Close-up on Felix Face

Photo : Martin Sidorjak/Tennis Canada

On April 8, the tennis world was surprised and intrigued by the unexpected partnership between Félix Auger-Aliassime and Toni Nadal, the sport’s most famous uncle and former coach of living legend you-know-who.  

Already an excellent clay court player, the young Quebecer could only benefit from the alliance and would zoom right up to the very top of the rankings. Or so we thought.  

Five tournaments and ten matches in, it’s been a hard slog. With four wins and six losses, the scorecard just doesn’t meet immediate expectations. Five of the six defeats were at the hands of lower ranked players. At three of the five events in which he competed, Félix was sent packing in his opening round. 

In the past two months, it feels as if we’ve been watching another Félix out there: less net play, less risk taking, less boldness, messier. What’s up with that?  

Felix Auger-Aliassime stretches to reach a ball on his forehand at Roland Garros
Photo : Martin Sidorjak/Tennis Canada

I turned to the same wise man who commented the promising pairing right here a couple of weeks ago.  

Cool, calm, collected and accomplished, Louis Borfiga had a different take than the 20-year-old’s fanbase (because, yes, Félix is still only 20).   

“We should all keep our cool!” recommends the former head of elite development at Tennis Canada, who’s just a few weeks shy of his return to France and retirement. “I’m not blind—of course the clay season wasn’t what we had hoped for Félix. He’s clearly not playing with the same confidence as when he climbed in the rankings two years ago.”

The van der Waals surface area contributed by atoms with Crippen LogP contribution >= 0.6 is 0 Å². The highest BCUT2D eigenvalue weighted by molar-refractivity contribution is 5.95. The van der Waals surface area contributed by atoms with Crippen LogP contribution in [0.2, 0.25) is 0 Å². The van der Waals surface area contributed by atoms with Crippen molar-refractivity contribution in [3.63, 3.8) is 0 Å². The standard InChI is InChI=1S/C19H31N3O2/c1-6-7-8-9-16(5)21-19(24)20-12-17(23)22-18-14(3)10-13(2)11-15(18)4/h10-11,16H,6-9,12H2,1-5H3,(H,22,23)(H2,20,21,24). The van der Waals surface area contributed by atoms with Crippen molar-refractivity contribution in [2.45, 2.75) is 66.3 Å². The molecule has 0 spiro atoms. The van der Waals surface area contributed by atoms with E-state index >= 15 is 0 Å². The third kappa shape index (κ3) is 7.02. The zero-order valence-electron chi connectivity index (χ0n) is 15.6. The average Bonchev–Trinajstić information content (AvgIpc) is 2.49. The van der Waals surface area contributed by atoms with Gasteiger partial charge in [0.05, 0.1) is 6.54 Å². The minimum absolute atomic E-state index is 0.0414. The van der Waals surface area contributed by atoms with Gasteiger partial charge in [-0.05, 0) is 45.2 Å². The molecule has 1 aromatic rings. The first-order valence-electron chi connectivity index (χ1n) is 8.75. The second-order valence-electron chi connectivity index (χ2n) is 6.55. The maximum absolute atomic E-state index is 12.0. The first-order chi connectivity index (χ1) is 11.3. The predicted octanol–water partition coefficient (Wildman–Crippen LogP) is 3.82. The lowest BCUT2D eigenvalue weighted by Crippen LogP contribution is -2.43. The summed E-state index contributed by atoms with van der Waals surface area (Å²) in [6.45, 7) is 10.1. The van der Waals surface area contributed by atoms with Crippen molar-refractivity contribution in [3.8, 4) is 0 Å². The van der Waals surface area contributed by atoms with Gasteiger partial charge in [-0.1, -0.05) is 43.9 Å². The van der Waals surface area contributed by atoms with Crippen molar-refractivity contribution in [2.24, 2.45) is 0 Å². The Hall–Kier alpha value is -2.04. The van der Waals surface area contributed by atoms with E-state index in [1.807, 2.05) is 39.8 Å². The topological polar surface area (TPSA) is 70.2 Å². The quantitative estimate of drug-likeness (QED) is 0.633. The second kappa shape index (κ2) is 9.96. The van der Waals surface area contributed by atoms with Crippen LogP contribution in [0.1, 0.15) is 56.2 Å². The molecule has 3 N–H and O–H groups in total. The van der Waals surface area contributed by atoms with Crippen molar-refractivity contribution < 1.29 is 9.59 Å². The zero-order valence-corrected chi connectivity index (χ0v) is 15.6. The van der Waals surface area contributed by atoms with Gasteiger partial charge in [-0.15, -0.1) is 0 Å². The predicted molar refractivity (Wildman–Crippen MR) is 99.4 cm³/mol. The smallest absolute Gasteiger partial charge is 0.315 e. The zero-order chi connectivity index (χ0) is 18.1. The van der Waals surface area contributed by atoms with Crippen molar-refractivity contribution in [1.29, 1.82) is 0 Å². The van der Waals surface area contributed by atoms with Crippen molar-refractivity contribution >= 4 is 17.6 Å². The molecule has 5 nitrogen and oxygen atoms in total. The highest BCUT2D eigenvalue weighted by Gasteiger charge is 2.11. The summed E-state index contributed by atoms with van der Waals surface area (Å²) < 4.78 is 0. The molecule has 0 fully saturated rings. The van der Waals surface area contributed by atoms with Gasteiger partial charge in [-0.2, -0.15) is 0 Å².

Confidence. That’s really the keyword, isn’t it?  

Because the intangible and vital element that separates the Top 20 or 30 from the Top 1000 isn’t talent, it’s confidence.  

It also takes a while for a new player-coach relationship to start paying off.  

“Let’s give him some time. Who knows what recommendations or changes Toni Nadal is trying to bring to Félix’s game? While the athlete works on applying them, he may lose sight of the instinct and creativity he was known for,” explains Borfiga. “We knew Félix had to be more tenacious in long rallies. In the past weeks, he hasn’t been coming to the net as much. He’s figuring things out and hesitating. Let’s be patient and wait for the magic to happen. I really think it’s too early to be worried. Let’s hope he finds his confidence on grass. Then, the joy and all the rest will follow.”